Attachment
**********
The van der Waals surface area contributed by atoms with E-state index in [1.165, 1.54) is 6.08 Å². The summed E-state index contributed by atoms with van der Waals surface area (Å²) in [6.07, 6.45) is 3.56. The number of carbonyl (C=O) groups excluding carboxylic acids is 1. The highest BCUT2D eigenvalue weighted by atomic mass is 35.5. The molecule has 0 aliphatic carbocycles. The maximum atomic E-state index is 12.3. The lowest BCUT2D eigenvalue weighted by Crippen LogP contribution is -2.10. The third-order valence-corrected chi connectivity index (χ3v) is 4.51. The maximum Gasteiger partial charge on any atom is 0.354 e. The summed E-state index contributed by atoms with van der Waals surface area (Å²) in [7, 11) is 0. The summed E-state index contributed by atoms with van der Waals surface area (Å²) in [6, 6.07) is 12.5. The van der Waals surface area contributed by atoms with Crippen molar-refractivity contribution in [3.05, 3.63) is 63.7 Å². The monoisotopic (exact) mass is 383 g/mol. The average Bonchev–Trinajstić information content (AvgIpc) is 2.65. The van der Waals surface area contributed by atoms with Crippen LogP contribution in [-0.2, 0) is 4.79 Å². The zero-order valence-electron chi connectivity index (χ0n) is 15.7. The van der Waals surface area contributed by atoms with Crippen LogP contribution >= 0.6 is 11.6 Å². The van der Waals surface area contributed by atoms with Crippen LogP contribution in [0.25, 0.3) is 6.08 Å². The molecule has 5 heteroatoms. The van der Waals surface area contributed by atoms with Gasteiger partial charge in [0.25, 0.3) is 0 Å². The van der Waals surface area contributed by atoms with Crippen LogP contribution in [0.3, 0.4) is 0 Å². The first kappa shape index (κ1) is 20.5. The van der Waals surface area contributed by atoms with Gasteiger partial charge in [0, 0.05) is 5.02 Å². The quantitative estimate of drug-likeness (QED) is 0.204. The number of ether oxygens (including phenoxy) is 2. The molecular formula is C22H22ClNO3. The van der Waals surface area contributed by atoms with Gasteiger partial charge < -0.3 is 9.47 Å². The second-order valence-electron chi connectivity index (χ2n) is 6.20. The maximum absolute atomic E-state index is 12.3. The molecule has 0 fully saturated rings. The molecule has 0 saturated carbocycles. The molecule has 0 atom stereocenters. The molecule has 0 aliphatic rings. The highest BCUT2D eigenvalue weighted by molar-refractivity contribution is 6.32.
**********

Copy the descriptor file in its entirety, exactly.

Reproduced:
The van der Waals surface area contributed by atoms with E-state index in [1.165, 1.54) is 6.08 Å². The summed E-state index contributed by atoms with van der Waals surface area (Å²) in [6.07, 6.45) is 3.56. The number of carbonyl (C=O) groups excluding carboxylic acids is 1. The highest BCUT2D eigenvalue weighted by atomic mass is 35.5. The molecule has 0 aliphatic carbocycles. The maximum atomic E-state index is 12.3. The lowest BCUT2D eigenvalue weighted by Crippen LogP contribution is -2.10. The third-order valence-corrected chi connectivity index (χ3v) is 4.51. The maximum Gasteiger partial charge on any atom is 0.354 e. The summed E-state index contributed by atoms with van der Waals surface area (Å²) in [7, 11) is 0. The summed E-state index contributed by atoms with van der Waals surface area (Å²) in [6, 6.07) is 12.5. The van der Waals surface area contributed by atoms with Crippen molar-refractivity contribution in [3.05, 3.63) is 63.7 Å². The monoisotopic (exact) mass is 383 g/mol. The average Bonchev–Trinajstić information content (AvgIpc) is 2.65. The van der Waals surface area contributed by atoms with Crippen LogP contribution in [-0.2, 0) is 4.79 Å². The zero-order valence-electron chi connectivity index (χ0n) is 15.7. The van der Waals surface area contributed by atoms with Crippen LogP contribution >= 0.6 is 11.6 Å². The van der Waals surface area contributed by atoms with Crippen LogP contribution in [0.25, 0.3) is 6.08 Å². The molecule has 5 heteroatoms. The van der Waals surface area contributed by atoms with Gasteiger partial charge in [0.25, 0.3) is 0 Å². The van der Waals surface area contributed by atoms with Crippen LogP contribution in [0.3, 0.4) is 0 Å². The first kappa shape index (κ1) is 20.5. The van der Waals surface area contributed by atoms with Gasteiger partial charge in [0, 0.05) is 5.02 Å². The quantitative estimate of drug-likeness (QED) is 0.204. The number of ether oxygens (including phenoxy) is 2. The molecular formula is C22H22ClNO3. The van der Waals surface area contributed by atoms with Gasteiger partial charge < -0.3 is 9.47 Å². The second-order valence-electron chi connectivity index (χ2n) is 6.20. The maximum absolute atomic E-state index is 12.3. The molecule has 0 fully saturated rings. The molecule has 0 saturated carbocycles. The molecule has 0 atom stereocenters. The molecule has 0 aliphatic rings. The highest BCUT2D eigenvalue weighted by molar-refractivity contribution is 6.32.